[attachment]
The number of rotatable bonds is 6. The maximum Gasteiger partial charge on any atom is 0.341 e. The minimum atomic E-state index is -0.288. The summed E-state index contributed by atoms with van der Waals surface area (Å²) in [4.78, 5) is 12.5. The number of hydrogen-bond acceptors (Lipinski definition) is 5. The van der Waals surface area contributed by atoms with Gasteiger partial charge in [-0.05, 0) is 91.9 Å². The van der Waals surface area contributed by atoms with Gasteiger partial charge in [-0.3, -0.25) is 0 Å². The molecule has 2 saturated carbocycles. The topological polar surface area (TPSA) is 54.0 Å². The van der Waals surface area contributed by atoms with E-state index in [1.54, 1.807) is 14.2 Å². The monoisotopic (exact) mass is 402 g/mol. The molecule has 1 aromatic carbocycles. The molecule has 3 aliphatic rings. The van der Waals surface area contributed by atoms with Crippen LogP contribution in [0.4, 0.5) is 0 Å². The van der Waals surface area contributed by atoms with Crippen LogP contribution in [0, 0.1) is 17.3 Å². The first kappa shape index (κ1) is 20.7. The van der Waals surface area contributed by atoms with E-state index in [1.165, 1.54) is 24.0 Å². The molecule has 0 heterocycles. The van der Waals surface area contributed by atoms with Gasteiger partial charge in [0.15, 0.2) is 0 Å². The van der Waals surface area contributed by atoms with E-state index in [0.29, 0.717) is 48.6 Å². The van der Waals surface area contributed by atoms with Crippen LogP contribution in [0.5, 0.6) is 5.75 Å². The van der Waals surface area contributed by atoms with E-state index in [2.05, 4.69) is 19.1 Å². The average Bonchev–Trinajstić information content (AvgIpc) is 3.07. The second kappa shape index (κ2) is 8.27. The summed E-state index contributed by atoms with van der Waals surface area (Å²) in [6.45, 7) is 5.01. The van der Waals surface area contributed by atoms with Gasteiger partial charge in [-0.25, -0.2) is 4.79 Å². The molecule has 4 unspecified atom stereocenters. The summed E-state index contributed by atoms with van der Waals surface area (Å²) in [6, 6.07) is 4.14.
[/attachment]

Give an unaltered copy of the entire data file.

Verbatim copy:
The number of rotatable bonds is 6. The maximum Gasteiger partial charge on any atom is 0.341 e. The minimum atomic E-state index is -0.288. The summed E-state index contributed by atoms with van der Waals surface area (Å²) in [4.78, 5) is 12.5. The number of hydrogen-bond acceptors (Lipinski definition) is 5. The van der Waals surface area contributed by atoms with Gasteiger partial charge in [-0.05, 0) is 91.9 Å². The van der Waals surface area contributed by atoms with Gasteiger partial charge in [-0.3, -0.25) is 0 Å². The molecule has 2 saturated carbocycles. The topological polar surface area (TPSA) is 54.0 Å². The van der Waals surface area contributed by atoms with E-state index in [1.54, 1.807) is 14.2 Å². The monoisotopic (exact) mass is 402 g/mol. The molecule has 1 aromatic carbocycles. The molecule has 3 aliphatic rings. The van der Waals surface area contributed by atoms with Crippen LogP contribution in [0.4, 0.5) is 0 Å². The van der Waals surface area contributed by atoms with Crippen LogP contribution in [0, 0.1) is 17.3 Å². The first kappa shape index (κ1) is 20.7. The van der Waals surface area contributed by atoms with E-state index in [1.165, 1.54) is 24.0 Å². The molecule has 0 heterocycles. The van der Waals surface area contributed by atoms with Gasteiger partial charge in [0.15, 0.2) is 0 Å². The van der Waals surface area contributed by atoms with E-state index in [0.29, 0.717) is 48.6 Å². The van der Waals surface area contributed by atoms with Crippen LogP contribution in [0.5, 0.6) is 5.75 Å². The van der Waals surface area contributed by atoms with E-state index in [2.05, 4.69) is 19.1 Å². The average Bonchev–Trinajstić information content (AvgIpc) is 3.07. The second kappa shape index (κ2) is 8.27. The summed E-state index contributed by atoms with van der Waals surface area (Å²) in [6.45, 7) is 5.01. The van der Waals surface area contributed by atoms with Gasteiger partial charge in [-0.25, -0.2) is 4.79 Å². The molecule has 4 unspecified atom stereocenters. The summed E-state index contributed by atoms with van der Waals surface area (Å²) in [6, 6.07) is 4.14.